Thursday, August 17, 2006

John Banville's "Athena"

The narrator was not sympathetic, and he was presumptuous. He begins by bemoaning his loss and I'm supposed to care already? I couldn't figure out the plot. I had to go back and re-read passages to check I hadn’t missed something. I hadn’t. Still, the language was gorgeous, such sentences! And there were funny moments, and 2 or 3 characters I enjoyed hearing about. But the sadness was not sad. Mostly the sadness was maudlin and posed. The joy could hardly be called that. It was trying too hard. Soon I was thinking about that documentary on koala bears we saw recently… how cute they were… or the laundry… global warming. I began to skip whole paragraphs, just scanning for key words. I found out the book is part of a trilogy or something and I was supposed to read another first – yeah, good luck. I was only plugging away because of the prose, which was sublime. Not plugging away without complaint, of course. But things eventually picked up, if not in an entirely healthy way. The puzzle is solved at the end. And it all turns out to be fascinating. And the sadness is not sadness and the joy is not joy because overall the book is preoccupied with authenticity. It was marvelous!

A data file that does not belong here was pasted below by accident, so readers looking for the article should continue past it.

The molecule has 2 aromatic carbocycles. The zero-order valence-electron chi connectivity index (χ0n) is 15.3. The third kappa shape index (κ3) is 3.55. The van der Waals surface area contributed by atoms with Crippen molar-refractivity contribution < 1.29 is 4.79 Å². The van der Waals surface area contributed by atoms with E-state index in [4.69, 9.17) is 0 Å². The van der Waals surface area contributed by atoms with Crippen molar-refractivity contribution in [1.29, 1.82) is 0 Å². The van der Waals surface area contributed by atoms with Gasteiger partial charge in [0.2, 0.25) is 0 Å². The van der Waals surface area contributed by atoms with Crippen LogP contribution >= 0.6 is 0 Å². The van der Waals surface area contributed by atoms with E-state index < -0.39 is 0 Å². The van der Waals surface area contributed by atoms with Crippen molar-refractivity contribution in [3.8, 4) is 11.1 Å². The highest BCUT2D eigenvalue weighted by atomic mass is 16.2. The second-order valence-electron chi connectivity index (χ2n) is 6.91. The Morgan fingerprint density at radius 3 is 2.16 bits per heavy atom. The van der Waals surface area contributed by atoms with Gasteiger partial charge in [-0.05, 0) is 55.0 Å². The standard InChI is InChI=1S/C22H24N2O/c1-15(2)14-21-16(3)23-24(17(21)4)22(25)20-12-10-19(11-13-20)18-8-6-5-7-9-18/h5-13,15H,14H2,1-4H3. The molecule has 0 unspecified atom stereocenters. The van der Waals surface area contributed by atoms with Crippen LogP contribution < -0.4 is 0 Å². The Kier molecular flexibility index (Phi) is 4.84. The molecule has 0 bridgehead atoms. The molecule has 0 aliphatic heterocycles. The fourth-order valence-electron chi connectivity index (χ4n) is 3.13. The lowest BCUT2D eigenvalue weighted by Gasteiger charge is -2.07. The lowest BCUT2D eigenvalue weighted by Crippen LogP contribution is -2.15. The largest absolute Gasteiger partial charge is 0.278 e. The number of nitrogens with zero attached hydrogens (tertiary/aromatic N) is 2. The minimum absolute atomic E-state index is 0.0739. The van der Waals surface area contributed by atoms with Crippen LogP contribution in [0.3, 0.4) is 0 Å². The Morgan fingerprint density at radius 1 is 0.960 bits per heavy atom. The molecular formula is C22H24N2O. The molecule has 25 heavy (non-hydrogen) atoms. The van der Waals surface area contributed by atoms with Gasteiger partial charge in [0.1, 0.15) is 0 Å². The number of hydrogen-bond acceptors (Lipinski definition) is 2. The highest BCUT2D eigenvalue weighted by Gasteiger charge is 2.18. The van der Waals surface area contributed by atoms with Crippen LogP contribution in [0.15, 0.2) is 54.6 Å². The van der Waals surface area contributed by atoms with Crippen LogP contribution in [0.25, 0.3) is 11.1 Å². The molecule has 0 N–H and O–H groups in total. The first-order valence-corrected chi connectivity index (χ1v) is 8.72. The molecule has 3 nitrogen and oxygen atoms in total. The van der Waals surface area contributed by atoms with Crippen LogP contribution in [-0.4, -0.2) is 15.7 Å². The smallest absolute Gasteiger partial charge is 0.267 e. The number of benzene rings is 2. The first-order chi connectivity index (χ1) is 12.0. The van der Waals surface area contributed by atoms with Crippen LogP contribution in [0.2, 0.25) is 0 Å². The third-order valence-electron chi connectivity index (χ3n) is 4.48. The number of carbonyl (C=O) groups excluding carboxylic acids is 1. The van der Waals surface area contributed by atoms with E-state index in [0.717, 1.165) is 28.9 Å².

But read the other book(s) first.

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